Medicine is defined as:
1) The science or practice of the diagnosis, treatment, and prevention of disease.
2) A compound or preparation used for the treatment or prevention of disease, especially a drug or drugs taken by mouth.
Food inherently is a series of compounds and can be prepared in specific ways to be beneficial for health and can be used as part of the treatment for certain conditions.
Meds are often prescribed together with other meds - if not immediately, soon after when side effects start happening or when the meds aren’t doing as much job as expected or wanted – similar to how foods are eaten together, providing us a variety of nutrition.
Yes, we can’t expect food to the be all, end all. But we can’t expect that of medicine either. We see that especially when we see pharmaceuticals on top of more pharmaceuticals on top of more.
You cannot tell me that food cannot act as part of disease treatment. I use peer-reviewed research and professional experience in my nutrition coaching and while prevention of disease gets a little sticky (we can’t prove a negative), it’s pretty well known that someone who keeps a diet filled with lots of plants, healthy fats, high quality carb sources, and healthy protein usually has a better health outcome than others.
Obviously there are always going to be outliers. There’s always going to be someone who ate very healthy and got cancer, and someone else who didn’t care too much about their food sources, drank a soda every day, and lived to be over 100. Disease is not just about food. There are so many other factors. But to deny food has any part is something I cannot ethically stand by.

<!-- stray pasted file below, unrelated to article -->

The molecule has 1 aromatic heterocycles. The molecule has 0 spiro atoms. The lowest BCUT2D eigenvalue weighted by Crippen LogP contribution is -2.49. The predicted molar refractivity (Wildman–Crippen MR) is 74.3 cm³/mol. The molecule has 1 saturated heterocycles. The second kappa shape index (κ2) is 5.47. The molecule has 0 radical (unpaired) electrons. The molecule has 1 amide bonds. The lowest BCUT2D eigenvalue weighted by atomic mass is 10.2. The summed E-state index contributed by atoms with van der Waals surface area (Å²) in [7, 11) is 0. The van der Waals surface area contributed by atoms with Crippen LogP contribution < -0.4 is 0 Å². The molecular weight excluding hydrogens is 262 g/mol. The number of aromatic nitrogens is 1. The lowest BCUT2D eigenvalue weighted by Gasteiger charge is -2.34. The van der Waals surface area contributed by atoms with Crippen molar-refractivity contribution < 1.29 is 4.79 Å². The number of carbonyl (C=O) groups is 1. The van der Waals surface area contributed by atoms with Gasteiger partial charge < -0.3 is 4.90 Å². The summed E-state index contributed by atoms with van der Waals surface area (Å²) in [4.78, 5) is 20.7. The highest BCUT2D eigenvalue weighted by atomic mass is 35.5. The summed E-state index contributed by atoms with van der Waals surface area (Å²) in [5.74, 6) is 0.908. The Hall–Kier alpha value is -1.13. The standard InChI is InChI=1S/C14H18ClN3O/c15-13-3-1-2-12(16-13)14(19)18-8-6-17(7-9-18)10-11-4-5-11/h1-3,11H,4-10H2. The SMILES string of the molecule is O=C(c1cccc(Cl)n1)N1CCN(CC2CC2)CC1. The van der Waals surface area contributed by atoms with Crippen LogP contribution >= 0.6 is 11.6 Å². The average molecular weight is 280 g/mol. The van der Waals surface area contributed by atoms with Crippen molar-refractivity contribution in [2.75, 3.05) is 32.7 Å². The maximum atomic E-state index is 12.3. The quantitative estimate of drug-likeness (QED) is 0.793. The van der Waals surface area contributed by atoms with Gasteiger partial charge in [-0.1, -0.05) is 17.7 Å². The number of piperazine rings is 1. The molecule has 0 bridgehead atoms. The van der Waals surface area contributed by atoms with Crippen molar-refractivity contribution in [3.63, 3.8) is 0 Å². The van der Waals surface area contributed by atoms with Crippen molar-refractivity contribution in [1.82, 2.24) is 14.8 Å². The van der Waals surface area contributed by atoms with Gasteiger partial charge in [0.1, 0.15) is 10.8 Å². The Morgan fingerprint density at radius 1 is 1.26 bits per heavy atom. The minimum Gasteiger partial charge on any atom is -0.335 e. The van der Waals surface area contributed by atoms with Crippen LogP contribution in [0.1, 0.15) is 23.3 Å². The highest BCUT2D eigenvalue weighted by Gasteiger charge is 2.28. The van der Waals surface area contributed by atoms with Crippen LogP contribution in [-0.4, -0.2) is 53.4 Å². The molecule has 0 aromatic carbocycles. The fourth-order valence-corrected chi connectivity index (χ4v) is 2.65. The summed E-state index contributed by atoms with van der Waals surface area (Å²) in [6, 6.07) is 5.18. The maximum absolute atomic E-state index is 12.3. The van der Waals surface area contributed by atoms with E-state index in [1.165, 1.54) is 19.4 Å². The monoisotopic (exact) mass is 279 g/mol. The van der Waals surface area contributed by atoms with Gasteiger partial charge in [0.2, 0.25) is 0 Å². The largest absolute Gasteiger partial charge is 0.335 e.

I’m not saying anyone has to be so cautious about their nutrition that it runs their life and steals joy from eating. But it’s important to understand that nutrition and humans aren’t black and white. You can come from a place of understanding the medicinal qualities of food while still having a very healthy relationship with food.
I still eat cookies. I still eat donuts. I still eat ice cream. I don’t have food guilt or shame. Ask anyone who knows me and they’ll tell you I really don’t care about what you see in my grocery cart or on my plate at a restaurant. I eat foods I fully enjoy and that make me feel good. I don’t have any stress around my food choices. Was this always the case? No. Did I had to work through my issues a long time ago and I learned that dichotomous thinking is dangerous. That’s really what I’m aiming at here.
In some ways, yes, food is medicine. In other ways, not so much.
Can we use critical thinking to see how food does fit into the definition of medicine but doesn’t need to be treated in the same way or overly stressed about?
You can have a great appreciation for nutrition and how it affects your body while still having a healthy relationship with food without stress and guilt.
If you want to get started on a journey to ditching the guilt around your food and working towards your nutrition and health goals, join my free 5 day plan. In the plan, you’ll get daily emails that give you the step by step foundations I use when working with 1:1 clients. Just scroll down and you free access will slide-in!